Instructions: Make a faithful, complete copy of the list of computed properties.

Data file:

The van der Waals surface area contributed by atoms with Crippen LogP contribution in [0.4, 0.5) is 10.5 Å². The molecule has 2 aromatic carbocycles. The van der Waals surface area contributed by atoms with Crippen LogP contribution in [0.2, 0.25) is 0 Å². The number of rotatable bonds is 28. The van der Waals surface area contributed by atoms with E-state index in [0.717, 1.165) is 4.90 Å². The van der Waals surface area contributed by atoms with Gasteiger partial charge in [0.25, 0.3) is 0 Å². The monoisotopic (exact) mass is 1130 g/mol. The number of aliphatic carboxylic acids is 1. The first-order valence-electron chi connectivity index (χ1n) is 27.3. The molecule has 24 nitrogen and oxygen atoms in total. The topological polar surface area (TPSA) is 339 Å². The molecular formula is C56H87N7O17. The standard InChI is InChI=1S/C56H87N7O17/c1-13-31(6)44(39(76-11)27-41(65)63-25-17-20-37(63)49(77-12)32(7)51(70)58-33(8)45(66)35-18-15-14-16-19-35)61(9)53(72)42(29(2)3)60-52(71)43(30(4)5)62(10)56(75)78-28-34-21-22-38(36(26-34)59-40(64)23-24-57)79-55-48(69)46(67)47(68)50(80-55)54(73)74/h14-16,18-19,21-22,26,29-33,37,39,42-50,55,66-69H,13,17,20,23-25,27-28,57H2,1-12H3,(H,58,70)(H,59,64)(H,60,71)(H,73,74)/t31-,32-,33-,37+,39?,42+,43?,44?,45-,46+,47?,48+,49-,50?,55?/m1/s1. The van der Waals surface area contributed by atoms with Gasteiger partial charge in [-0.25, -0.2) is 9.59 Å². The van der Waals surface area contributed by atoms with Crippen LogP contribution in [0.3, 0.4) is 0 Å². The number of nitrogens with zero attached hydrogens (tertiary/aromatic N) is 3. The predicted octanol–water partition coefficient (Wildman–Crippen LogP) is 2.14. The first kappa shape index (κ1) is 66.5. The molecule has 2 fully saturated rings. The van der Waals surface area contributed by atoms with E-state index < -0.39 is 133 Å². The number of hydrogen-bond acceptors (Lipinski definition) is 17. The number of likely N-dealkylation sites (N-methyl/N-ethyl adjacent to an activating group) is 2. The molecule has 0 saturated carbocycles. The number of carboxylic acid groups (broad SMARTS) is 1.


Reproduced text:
The van der Waals surface area contributed by atoms with Crippen LogP contribution in [0.4, 0.5) is 10.5 Å². The molecule has 2 aromatic carbocycles. The van der Waals surface area contributed by atoms with Crippen LogP contribution in [0.2, 0.25) is 0 Å². The number of rotatable bonds is 28. The van der Waals surface area contributed by atoms with E-state index in [0.717, 1.165) is 4.90 Å². The van der Waals surface area contributed by atoms with Gasteiger partial charge in [0.25, 0.3) is 0 Å². The monoisotopic (exact) mass is 1130 g/mol. The number of aliphatic carboxylic acids is 1. The first-order valence-electron chi connectivity index (χ1n) is 27.3. The molecule has 24 nitrogen and oxygen atoms in total. The topological polar surface area (TPSA) is 339 Å². The molecular formula is C56H87N7O17. The standard InChI is InChI=1S/C56H87N7O17/c1-13-31(6)44(39(76-11)27-41(65)63-25-17-20-37(63)49(77-12)32(7)51(70)58-33(8)45(66)35-18-15-14-16-19-35)61(9)53(72)42(29(2)3)60-52(71)43(30(4)5)62(10)56(75)78-28-34-21-22-38(36(26-34)59-40(64)23-24-57)79-55-48(69)46(67)47(68)50(80-55)54(73)74/h14-16,18-19,21-22,26,29-33,37,39,42-50,55,66-69H,13,17,20,23-25,27-28,57H2,1-12H3,(H,58,70)(H,59,64)(H,60,71)(H,73,74)/t31-,32-,33-,37+,39?,42+,43?,44?,45-,46+,47?,48+,49-,50?,55?/m1/s1. The van der Waals surface area contributed by atoms with Gasteiger partial charge in [-0.25, -0.2) is 9.59 Å². The van der Waals surface area contributed by atoms with Crippen LogP contribution in [0.3, 0.4) is 0 Å². The number of nitrogens with zero attached hydrogens (tertiary/aromatic N) is 3. The predicted octanol–water partition coefficient (Wildman–Crippen LogP) is 2.14. The first kappa shape index (κ1) is 66.5. The molecule has 2 fully saturated rings. The van der Waals surface area contributed by atoms with E-state index < -0.39 is 133 Å². The number of hydrogen-bond acceptors (Lipinski definition) is 17. The number of likely N-dealkylation sites (N-methyl/N-ethyl adjacent to an activating group) is 2. The molecule has 0 saturated carbocycles. The number of carboxylic acid groups (broad SMARTS) is 1.